Higman confirmed his sister's hunch via available satellite imagery and, digging deeper, found that between 2009 and 2015 the slope had moved 600 feet downhill, leaving a prominent scar.

Ohio State's Chunli Dai unearthed a connection between the movement and the receding of the Barry Glacier. Comparison of the Barry Arm slope with other similar areas, combined with computer modeling of the possible resulting tsunamis, led to the publication of the group's letter.

While the full group of signatories from 14 organizations and institutions has only been working on the situation for a month, the implications were immediately clear. The signers include experts from Ohio State University, the University of Southern California, and the Anchorage and Fairbanks campuses of the University of Alaska.

Once informed of the open letter's contents, the Alaska's Department of Natural Resources immediately released a warning that "an increasingly likely landslide could generate a wave with devastating effects on fishermen and recreationalists."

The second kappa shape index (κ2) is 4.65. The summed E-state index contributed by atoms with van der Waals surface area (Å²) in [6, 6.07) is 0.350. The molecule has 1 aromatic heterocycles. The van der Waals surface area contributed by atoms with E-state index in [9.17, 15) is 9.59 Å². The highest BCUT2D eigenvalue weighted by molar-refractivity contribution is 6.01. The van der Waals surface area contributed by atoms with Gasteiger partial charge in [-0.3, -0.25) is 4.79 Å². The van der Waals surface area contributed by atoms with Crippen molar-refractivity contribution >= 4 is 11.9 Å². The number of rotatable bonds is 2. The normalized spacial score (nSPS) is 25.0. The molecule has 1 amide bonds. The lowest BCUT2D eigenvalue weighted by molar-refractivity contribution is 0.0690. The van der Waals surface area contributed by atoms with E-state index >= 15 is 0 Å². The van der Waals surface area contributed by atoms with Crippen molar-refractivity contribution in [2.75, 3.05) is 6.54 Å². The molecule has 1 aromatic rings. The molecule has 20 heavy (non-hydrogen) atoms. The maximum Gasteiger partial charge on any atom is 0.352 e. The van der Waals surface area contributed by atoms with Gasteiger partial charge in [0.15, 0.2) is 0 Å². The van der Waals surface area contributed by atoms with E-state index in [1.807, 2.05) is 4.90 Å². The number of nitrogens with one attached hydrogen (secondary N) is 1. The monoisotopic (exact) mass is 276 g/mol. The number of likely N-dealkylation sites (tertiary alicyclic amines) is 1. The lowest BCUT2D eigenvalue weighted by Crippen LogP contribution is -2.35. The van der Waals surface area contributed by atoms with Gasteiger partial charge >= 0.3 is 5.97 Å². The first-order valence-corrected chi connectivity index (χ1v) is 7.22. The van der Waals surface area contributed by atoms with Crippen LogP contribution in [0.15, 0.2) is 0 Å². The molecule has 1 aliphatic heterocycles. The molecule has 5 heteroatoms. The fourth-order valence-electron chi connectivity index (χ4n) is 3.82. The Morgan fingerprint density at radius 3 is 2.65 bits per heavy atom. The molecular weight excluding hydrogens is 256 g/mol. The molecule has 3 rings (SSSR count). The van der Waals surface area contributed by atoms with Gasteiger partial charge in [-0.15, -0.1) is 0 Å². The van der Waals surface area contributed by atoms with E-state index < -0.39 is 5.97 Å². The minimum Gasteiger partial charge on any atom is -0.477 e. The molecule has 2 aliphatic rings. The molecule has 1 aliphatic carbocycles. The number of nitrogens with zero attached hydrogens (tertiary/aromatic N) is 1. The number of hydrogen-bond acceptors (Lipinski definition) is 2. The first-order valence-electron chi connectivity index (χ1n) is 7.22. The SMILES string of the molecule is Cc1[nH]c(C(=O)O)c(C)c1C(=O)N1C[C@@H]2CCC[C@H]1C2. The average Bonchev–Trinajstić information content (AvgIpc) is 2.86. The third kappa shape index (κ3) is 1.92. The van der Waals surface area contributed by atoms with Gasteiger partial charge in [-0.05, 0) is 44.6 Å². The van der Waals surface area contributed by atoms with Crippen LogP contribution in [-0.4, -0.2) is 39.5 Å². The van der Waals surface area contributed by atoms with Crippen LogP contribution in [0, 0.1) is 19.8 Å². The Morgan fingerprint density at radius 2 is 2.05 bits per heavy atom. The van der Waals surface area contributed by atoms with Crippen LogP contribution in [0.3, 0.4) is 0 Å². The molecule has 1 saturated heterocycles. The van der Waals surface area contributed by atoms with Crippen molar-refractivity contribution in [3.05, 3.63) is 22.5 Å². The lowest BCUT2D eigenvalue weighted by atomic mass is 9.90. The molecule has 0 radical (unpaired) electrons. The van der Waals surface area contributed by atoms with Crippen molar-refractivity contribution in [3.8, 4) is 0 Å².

How do you prepare for something like this?

Image source: whrc.org

The obvious question is what can be done to prepare for the landslide and tsunami? For one thing, there's more to understand about the upcoming event, and the researchers lay out their plan in the letter:

"To inform and refine hazard mitigation efforts, we would like to pursue several lines of investigation: Detect changes in the slope that might forewarn of a landslide, better understand what could trigger a landslide, and refine tsunami model projections. By mapping the landslide and nearby terrain, both above and below sea level, we can more accurately determine the basic physical dimensions of the landslide. This can be paired with GPS and seismic measurements made over time to see how the slope responds to changes in the glacier and to events like rainstorms and earthquakes. Field and satellite data can support near-real time hazard monitoring, while computer models of landslide and tsunami scenarios can help identify specific places that are most at risk."

In the letter, the authors reached out to those living in and visiting the area, asking, "What specific questions are most important to you?" and "What could be done to reduce the danger to people who want to visit or work in Barry Arm?" They also invited locals to let them know about any changes, including even small rock-falls and landslides.